Project Almanac might not be a great movie, and in my book no found footage feature is anyway, but there is just enough that kept my attention from at least likable characters, as well as half-decent visual effects. That said, it’s nothing more than a Red Box rental and nothing more. The Blu-ray released by Paramount is really basic with minimal bonus material but the audio/video transfers were both impressive.
Genre(s): Science Fiction, Thriller
Paramount | PG13 – 106 min. – $39.99 | June 9, 2015
THE MOVIE – 3.0/5
Said it before and I’ll say it again: I hate found footage movies, a format so overused and sadly due I presume to covering budget limitations is here to stay for a few more years. The flip side to saving money is the format doesn’t lend to character development. Having said that, the latest, Project Almanac is one of the better “FF” flicks I’ve seen, though that really isn’t saying a whole lot.
The story centers on David Raskin (JONNY WESTON), his sister Christina (VIRGINIA GARDNER) and two of his best friends, Quinn (SAM LERNER) and Adam (ALLEN EVANGELISTA). After successfully creating a drone controlled via infrared and a cell phone, a creation that gets him into MIT, he discovers he’s only receiving a $5,000 scholarship and must come up with the extra $40k. After digging through his attic trying to find something of his father’s, who was a genius himself and died in a car accident a decade earlier, he find an old camera which had footage of his 7th birthday and upon closer examination, sees himself, grown up, in the reflection in a mirror.
This discovery leads David and the gang to explore the basement, where his father conducted his experiments, and find a hidden hatch containing a box-thingy that does some sci-fi stuff. There’s some BS jargon but via blueprints and such, they are able to determine the box is some kind of time travel machine and through trial and error, with plenty of error, make it work. Entering the picture with the gang is the all-too-gorgeous Jessie (SOFIA BLACK D’ELIA) after the gang uses her hybrid car battery to power the machine.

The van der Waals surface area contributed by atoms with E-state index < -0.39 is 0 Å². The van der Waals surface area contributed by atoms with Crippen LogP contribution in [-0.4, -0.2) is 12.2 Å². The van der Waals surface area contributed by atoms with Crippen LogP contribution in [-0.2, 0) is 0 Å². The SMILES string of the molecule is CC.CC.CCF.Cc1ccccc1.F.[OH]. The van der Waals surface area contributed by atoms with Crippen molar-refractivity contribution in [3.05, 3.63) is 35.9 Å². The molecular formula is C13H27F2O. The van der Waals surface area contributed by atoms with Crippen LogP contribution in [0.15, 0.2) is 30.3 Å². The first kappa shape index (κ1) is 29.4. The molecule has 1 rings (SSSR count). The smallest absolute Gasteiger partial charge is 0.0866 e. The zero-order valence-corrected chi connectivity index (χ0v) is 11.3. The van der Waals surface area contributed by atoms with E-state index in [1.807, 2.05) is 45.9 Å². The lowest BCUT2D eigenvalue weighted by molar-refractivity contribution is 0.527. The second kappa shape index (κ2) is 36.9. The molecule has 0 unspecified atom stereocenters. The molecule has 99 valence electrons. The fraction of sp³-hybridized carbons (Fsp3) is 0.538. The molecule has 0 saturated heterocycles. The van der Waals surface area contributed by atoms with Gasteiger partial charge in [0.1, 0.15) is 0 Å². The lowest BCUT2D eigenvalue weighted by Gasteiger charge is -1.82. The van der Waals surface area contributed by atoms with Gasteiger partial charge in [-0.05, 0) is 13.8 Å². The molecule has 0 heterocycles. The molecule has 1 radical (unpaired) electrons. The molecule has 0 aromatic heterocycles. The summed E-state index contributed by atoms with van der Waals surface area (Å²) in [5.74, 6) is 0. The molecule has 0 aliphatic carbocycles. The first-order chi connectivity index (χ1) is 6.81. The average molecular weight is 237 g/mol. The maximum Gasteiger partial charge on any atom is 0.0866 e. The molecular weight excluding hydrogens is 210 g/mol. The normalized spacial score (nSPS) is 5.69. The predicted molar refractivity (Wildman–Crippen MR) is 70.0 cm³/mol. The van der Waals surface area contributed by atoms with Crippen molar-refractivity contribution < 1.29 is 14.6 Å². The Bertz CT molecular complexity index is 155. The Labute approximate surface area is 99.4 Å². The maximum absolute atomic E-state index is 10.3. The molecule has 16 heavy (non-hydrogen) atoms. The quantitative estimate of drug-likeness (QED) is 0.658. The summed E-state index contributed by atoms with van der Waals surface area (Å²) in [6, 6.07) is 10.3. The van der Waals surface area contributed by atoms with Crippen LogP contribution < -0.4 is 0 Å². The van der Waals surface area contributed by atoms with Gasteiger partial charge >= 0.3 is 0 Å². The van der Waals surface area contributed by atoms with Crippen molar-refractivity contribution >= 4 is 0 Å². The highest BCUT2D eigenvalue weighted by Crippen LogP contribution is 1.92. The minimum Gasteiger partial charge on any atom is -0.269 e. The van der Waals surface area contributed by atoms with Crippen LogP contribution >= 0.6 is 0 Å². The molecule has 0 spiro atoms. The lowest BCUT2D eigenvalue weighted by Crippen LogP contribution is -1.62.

After making it portable, and using inanimate objects for testing, they manage to travel together, first by a day and with more experimentation, and I have no clue how, by months utilizing the machine for their own purposes from Quinn passing a pop quiz, Christina getting even with a bully, Adam help win the lottery (only $1.8 million due to getting the last number wrong) and David wooing Jessie, his high school crush, taking her to lollapalooza where the pair connect, though being an idiot in romance, fails to recognize Jessie is in love with him.
But with all of their time travel, things in the present have changed and at first for the positive. The bully is now friends with Christina; David’s mother has a job and other little things. However, with David and Jessie being on the outs, he breaks the rules and chooses to use the machine alone and goes back to lollapalooza to make things right. His actions have dire consequences from a deadly plane crash halfway across the world to Adam landing in the hospital in a coma.